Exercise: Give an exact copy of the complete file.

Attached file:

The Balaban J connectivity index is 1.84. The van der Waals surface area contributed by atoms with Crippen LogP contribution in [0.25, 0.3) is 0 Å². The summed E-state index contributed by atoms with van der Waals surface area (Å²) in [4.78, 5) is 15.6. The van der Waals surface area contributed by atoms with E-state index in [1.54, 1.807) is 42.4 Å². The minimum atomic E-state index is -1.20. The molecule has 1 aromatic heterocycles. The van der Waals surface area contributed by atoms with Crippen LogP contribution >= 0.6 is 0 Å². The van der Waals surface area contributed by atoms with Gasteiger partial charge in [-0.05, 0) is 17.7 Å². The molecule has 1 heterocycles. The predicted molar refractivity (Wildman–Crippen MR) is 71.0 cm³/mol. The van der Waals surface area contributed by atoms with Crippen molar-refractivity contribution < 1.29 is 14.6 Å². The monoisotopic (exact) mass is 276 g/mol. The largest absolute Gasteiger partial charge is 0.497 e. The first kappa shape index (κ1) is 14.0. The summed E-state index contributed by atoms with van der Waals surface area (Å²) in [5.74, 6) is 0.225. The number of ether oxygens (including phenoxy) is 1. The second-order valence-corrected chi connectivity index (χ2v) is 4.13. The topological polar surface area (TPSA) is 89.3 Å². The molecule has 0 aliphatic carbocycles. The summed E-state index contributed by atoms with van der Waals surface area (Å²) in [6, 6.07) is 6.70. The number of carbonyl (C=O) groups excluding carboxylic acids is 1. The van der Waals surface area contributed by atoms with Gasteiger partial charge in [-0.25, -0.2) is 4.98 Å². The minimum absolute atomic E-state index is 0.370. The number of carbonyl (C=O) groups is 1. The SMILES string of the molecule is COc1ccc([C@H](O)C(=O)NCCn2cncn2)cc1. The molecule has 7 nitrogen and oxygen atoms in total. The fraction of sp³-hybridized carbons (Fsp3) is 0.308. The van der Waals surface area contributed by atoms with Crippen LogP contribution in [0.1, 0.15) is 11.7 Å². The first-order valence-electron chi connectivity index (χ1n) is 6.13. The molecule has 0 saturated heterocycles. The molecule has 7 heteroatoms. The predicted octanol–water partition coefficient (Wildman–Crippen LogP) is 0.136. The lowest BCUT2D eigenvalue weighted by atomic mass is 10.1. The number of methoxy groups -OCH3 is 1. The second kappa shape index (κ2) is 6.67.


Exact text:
The Balaban J connectivity index is 1.84. The van der Waals surface area contributed by atoms with Crippen LogP contribution in [0.25, 0.3) is 0 Å². The summed E-state index contributed by atoms with van der Waals surface area (Å²) in [4.78, 5) is 15.6. The van der Waals surface area contributed by atoms with E-state index in [1.54, 1.807) is 42.4 Å². The minimum atomic E-state index is -1.20. The molecule has 1 aromatic heterocycles. The van der Waals surface area contributed by atoms with Crippen LogP contribution >= 0.6 is 0 Å². The van der Waals surface area contributed by atoms with Gasteiger partial charge in [-0.05, 0) is 17.7 Å². The molecule has 1 heterocycles. The predicted molar refractivity (Wildman–Crippen MR) is 71.0 cm³/mol. The van der Waals surface area contributed by atoms with Crippen molar-refractivity contribution < 1.29 is 14.6 Å². The monoisotopic (exact) mass is 276 g/mol. The largest absolute Gasteiger partial charge is 0.497 e. The first kappa shape index (κ1) is 14.0. The summed E-state index contributed by atoms with van der Waals surface area (Å²) in [5.74, 6) is 0.225. The number of ether oxygens (including phenoxy) is 1. The second-order valence-corrected chi connectivity index (χ2v) is 4.13. The topological polar surface area (TPSA) is 89.3 Å². The molecule has 0 aliphatic carbocycles. The summed E-state index contributed by atoms with van der Waals surface area (Å²) in [6, 6.07) is 6.70. The number of carbonyl (C=O) groups excluding carboxylic acids is 1. The van der Waals surface area contributed by atoms with Gasteiger partial charge in [-0.25, -0.2) is 4.98 Å². The minimum absolute atomic E-state index is 0.370. The number of carbonyl (C=O) groups is 1. The SMILES string of the molecule is COc1ccc([C@H](O)C(=O)NCCn2cncn2)cc1. The molecule has 7 nitrogen and oxygen atoms in total. The fraction of sp³-hybridized carbons (Fsp3) is 0.308. The van der Waals surface area contributed by atoms with Crippen LogP contribution in [0.1, 0.15) is 11.7 Å². The first-order valence-electron chi connectivity index (χ1n) is 6.13. The molecule has 0 saturated heterocycles. The molecule has 7 heteroatoms. The predicted octanol–water partition coefficient (Wildman–Crippen LogP) is 0.136. The lowest BCUT2D eigenvalue weighted by atomic mass is 10.1. The number of methoxy groups -OCH3 is 1. The second kappa shape index (κ2) is 6.67.